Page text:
2020 Knowledge Brokers

Stephen Woodcock

Partner
Mercer
London and Woking, UK

Stephen Woodcock has generally been in the right place at the right time over the course of his career. As a principal specialist in liability-driven investing at Mercer, Woodcock got heavily involved in the risk management strategy in the mid-2000s when it was just starting to take off in the country’s largest pension plans. “It was an exciting time,” he said.

Today, he works with some of the UK’s largest pension funds and advises clients on investment strategy to manage asset and liability risks including longevity risk hedging for portfolios ranging from $1.3 billion to $13 billion in assets. He is also the chair of Mercer’s hedging oversight committee in the UK, where he helps work on views around liability hedging and other risk management strategies.

He finds LDI “invaluable” for running a pension scheme, especially given the events of this year. “The simple fact of the matter is that had we not done that, the pension schemes would have potentially found themselves in a situation unmanageable in terms of the burden they would have placed on their sponsors for additional contributions,” he said. “I think it exemplifies the importance of the risk management strategy in running a pension scheme.”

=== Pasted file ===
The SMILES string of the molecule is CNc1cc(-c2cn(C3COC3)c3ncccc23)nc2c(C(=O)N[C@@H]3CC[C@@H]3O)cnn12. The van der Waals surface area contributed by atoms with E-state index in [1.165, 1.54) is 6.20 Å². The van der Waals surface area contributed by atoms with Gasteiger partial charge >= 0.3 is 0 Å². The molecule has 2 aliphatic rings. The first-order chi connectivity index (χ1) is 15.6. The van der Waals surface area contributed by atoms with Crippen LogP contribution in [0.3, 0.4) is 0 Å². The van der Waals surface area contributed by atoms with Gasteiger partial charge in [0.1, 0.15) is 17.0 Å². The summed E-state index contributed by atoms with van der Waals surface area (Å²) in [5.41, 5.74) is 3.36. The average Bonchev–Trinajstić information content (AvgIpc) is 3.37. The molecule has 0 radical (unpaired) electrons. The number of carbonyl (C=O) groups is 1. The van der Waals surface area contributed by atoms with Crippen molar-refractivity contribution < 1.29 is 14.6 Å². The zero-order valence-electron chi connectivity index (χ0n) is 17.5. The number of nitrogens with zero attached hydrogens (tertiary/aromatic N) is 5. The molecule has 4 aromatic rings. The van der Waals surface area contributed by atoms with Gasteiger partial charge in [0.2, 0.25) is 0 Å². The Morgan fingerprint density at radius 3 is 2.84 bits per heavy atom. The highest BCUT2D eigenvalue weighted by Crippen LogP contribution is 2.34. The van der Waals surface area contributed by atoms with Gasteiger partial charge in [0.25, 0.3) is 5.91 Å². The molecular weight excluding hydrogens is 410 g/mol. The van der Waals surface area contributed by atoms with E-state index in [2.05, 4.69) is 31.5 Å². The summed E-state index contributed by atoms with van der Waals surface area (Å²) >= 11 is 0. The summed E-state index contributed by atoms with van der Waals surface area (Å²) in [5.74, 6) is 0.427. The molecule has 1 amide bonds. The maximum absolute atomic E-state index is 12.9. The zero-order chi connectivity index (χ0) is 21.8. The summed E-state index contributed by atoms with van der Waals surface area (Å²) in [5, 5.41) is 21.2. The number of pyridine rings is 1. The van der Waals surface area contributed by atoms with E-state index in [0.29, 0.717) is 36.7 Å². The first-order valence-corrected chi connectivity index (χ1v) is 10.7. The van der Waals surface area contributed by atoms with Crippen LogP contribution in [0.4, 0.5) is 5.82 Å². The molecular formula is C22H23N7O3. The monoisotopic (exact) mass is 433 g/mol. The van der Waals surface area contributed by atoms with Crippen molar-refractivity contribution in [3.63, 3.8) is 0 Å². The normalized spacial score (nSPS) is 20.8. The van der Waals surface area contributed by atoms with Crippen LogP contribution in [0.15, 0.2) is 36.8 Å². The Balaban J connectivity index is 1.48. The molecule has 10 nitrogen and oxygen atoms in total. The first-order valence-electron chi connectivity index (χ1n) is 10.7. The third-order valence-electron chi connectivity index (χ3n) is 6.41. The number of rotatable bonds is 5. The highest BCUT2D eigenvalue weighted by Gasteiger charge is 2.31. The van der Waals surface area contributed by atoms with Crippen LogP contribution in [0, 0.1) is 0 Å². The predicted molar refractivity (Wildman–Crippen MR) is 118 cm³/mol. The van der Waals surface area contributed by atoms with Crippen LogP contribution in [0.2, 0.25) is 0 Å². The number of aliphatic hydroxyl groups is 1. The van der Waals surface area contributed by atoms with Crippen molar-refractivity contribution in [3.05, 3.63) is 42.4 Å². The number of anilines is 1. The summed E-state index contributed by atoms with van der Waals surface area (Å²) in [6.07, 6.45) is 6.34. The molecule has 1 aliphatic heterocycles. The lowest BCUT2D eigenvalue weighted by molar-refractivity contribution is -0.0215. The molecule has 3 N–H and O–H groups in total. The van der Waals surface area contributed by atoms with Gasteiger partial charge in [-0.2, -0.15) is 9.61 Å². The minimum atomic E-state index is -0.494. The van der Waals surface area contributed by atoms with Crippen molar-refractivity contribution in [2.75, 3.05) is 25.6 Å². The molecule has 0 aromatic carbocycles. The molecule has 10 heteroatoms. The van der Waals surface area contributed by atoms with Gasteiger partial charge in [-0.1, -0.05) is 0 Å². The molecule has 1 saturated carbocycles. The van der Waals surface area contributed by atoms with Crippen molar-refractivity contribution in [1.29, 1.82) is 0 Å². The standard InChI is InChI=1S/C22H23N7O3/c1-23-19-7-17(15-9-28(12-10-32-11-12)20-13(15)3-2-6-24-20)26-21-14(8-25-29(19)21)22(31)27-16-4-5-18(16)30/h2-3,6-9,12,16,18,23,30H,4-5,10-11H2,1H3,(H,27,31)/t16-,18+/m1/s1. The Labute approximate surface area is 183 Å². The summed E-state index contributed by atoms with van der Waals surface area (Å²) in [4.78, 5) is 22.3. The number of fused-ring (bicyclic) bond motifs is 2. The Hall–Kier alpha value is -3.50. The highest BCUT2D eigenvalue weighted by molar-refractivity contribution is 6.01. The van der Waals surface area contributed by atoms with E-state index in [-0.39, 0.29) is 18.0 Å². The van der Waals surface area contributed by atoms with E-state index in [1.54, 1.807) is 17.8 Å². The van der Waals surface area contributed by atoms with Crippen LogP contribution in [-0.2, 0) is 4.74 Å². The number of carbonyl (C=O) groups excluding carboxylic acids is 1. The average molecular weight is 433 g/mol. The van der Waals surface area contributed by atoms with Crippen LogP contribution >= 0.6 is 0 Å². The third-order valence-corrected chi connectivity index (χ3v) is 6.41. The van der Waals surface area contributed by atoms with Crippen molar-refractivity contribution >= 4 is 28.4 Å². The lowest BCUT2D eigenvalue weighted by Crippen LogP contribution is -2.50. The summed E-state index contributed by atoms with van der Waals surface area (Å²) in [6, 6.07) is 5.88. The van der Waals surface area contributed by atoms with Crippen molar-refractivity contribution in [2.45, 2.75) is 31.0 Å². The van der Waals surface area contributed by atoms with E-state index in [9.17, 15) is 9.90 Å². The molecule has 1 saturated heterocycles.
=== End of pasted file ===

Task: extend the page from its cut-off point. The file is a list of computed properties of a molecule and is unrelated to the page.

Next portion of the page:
CIO: What (actionable thing) have you learned over the course of your career that has proven itself this year?

Woodcock: You can invest as though you know what will happen next or you can invest in the knowledge that you don’t. There is a spectrum between these two points, but I think many investors have a degree of bias towards the former. People like forecasts of what is good to invest in and what is not (see the next two questions). People understand return targets better than they do measures of risk. It is true that markets sometimes throw-up a fantastic opportunity for which the risks of loss seem minimal—AAA ABS spreads at over 400bps in some sectors in mid-March were one of these—but they are fleeting and may be difficult to exploit in size. What I have learned is that it is mostly far better to invest for an uncertain future than for a forecast. The Global Financial Crisis, the inexorable fall in long-term interest rates over the last 20 years, Brexit and many other things besides have all bucked investors’ expectations. Even if a risk is recognized (such as climate change), its potential impacts may be highly uncertain. The COVID crisis is the latest example of this, but it won’t be the last. 

CIO: What investments (specific securities or sectors) look good to you now? And why?

Woodcock: At a top-down, asset-class level, the really compelling opportunities in credit markets have passed, but ABS markets have been a little slower to recover than mainstream corporate credit. Although broad markets have recovered, there will still be individual issuers and sectors in distress as a result of COVID-19 control measures and an opportunistic distressed debt strategy could benefit from this—a closed-ended vehicle calling capital as the opportunities arise (and so not investing if they do not) may be best placed.

CIO: What ones don’t? And why? 

Woodcock: Overall, the uncertainty principle applies in these conditions: avoid concentrations of risk, do not take more risk than is needed and certainly not more than you can afford. If a pension fund was planning to de-risk but was unable to implement pre-COVID, the opportunity should be back, at least as far as risk assets are concerned.

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